As the world’s population continues to be gripped with fear and anxiety over coronavirus, hackers are taking advantage of the climate to orchestrate a variety of cyber attacks.

The FBI recently issued a public service announcement warning of an increase in these attacks. These not only include email and fraud schemes mentioned in a previous public service announcement, but also attacks on remote desktop and virtual environments, as well as distance learning and education platforms.

“Cyber attackers take advantage of chaos,” advised Brian Walker, CEO of InCare Technologies. “And these unprecedented times can certainly be considered chaotic. These criminals are opportunistic, and they are taking advantage of the current climate to launch a wide assortment of campaigns. We ask our colleagues and clients to be prepared for an increase in scams and attacks.”

 

Remote environment vulnerabilities

There’s been a dramatic surge of employees working from home for companies with remote capabilities. And you bet cybercriminals are aware.

“For companies scrambling to get the required remote infrastructure set up to enable work-from-home for their employees, care must be taken when selecting software and hardware,” said Aaron Allen, Director of Technical Services at InCare. “Only obtain these from trusted sources.”

“As a CRN ‘Elite 150’ managed service provider (MSP), InCare can help you set up your remote environment, as well as manage it and keep it secure against attacks.”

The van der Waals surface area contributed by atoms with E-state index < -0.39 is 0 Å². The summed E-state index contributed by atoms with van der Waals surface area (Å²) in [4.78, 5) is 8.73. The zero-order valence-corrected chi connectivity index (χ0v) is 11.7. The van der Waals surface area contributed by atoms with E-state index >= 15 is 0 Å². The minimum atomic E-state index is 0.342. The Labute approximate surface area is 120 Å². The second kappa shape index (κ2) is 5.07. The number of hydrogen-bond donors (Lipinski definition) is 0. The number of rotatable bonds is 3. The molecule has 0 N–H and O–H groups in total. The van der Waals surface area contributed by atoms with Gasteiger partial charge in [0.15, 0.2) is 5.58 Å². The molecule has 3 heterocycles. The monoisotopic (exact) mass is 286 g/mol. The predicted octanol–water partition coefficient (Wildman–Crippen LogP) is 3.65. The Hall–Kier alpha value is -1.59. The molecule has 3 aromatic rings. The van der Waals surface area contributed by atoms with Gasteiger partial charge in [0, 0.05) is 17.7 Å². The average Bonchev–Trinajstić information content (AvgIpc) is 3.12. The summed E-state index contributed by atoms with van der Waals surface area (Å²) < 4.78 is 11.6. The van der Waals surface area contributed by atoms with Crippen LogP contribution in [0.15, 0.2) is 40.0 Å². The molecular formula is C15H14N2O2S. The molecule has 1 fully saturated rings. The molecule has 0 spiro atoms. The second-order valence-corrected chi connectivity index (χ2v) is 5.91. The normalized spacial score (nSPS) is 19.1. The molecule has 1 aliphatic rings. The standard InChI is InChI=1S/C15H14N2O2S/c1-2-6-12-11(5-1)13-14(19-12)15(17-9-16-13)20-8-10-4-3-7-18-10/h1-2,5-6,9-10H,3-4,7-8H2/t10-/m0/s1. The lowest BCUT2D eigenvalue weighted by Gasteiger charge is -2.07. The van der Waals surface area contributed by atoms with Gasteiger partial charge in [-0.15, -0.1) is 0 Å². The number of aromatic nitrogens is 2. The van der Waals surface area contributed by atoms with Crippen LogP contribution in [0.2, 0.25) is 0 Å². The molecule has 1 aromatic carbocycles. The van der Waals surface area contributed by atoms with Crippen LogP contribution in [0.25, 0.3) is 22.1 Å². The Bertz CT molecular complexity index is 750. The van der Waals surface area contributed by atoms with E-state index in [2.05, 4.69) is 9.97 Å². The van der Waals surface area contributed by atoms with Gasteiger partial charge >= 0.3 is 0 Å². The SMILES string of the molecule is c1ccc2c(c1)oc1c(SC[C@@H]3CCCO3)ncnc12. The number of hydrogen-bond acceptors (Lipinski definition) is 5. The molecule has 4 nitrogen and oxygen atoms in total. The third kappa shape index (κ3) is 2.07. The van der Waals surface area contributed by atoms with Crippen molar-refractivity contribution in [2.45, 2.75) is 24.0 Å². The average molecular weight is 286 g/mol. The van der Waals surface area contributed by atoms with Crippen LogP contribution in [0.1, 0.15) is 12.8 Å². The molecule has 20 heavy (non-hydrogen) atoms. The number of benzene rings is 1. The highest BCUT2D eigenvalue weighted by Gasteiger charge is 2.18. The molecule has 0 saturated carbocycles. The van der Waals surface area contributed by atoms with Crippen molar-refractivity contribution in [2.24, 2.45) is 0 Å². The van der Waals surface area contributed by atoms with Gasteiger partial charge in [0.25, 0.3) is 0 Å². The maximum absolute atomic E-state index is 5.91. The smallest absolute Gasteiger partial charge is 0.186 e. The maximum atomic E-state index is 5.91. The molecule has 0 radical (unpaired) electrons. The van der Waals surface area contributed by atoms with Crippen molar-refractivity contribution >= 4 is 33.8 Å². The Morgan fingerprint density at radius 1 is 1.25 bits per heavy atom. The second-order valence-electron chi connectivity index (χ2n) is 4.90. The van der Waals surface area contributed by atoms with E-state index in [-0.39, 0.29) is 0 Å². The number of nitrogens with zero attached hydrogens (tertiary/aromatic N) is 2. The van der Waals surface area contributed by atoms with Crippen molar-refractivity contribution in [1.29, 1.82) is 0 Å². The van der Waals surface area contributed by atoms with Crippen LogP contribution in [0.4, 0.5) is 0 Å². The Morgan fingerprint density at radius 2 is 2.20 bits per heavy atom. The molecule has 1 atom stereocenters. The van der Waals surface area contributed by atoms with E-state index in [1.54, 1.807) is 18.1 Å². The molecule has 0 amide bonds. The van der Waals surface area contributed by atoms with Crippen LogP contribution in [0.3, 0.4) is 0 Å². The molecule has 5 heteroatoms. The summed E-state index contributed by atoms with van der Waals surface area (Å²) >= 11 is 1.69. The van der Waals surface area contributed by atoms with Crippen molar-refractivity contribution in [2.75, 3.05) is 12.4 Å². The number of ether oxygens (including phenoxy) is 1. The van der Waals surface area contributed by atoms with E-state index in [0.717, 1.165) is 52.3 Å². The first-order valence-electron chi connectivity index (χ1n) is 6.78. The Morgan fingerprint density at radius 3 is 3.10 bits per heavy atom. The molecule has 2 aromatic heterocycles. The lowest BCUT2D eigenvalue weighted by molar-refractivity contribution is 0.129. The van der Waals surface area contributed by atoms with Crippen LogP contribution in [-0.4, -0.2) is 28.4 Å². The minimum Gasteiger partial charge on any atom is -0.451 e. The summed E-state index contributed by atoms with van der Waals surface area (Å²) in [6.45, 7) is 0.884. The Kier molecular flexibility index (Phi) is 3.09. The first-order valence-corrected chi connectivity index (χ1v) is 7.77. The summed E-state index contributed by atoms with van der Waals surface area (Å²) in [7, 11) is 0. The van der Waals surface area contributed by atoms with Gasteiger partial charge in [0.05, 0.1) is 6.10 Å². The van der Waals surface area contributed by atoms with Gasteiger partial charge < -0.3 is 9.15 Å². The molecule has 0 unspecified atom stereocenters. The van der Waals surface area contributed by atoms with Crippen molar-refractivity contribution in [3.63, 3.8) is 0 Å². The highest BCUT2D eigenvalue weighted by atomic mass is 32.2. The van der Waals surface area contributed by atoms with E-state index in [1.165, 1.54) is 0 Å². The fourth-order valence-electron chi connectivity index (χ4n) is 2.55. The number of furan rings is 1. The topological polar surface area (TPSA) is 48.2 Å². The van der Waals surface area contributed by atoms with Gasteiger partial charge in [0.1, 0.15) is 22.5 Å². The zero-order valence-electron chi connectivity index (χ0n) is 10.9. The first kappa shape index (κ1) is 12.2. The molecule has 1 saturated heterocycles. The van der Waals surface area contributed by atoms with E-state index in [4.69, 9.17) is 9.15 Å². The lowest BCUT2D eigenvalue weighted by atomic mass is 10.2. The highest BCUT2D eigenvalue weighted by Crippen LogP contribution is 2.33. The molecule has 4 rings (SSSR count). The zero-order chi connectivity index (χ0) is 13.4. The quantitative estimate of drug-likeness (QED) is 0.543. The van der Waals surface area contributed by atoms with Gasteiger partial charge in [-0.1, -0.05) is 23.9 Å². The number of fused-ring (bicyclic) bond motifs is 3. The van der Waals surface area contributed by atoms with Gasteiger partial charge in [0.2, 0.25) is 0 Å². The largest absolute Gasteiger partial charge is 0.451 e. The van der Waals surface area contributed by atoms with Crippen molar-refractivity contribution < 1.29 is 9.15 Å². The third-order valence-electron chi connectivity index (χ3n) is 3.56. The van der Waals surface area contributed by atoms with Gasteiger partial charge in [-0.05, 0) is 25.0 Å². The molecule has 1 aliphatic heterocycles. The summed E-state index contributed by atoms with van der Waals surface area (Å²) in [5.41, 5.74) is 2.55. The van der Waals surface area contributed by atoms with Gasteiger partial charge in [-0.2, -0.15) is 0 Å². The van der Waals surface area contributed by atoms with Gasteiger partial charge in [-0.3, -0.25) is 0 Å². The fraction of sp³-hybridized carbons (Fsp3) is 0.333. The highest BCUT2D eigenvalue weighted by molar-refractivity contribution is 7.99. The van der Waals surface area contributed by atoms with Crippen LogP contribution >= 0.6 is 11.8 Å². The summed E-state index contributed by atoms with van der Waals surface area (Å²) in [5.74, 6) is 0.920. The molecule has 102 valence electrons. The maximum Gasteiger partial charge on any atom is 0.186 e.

For companies who already have remote work capabilities for their employees, be on the lookout for scammers trying to gain access. Criminals have numerous tactics, including:

  • Phishing emails that try to get users to provide account credentials.
    (Get tips on spotting signs of phishing emails in this blog post.)
  • Attacks on remote desktop access vulnerabilities.
    (We discussed Remote Desktop Protocol vulnerabilities in a previous RDP blog post.)
  • Brute force attacks.

Whether your company is setting up a remote environment or managing one, diligence and common sense – as well as an awareness of the variety of attacks that can be unleashed against your network – can help you stay safe.

 

Education technology attacks

Because most citizens have been ordered to stay home during this pandemic, schools have had to quickly shift to distance learning models. These provide convenient ways for students to continue their studies.

Unfortunately, these provide other vectors of attack for cybercriminals.

The FBI announcement described a 2017 attack on multiple United States school districts, where attackers breached networks and obtained sensitive records. These were used to threaten and extort students and their families.

Besides breaching networks, criminals can also focus on social engineering and email attacks to gain access.

As with any IT environment, security needs to be a number one priority.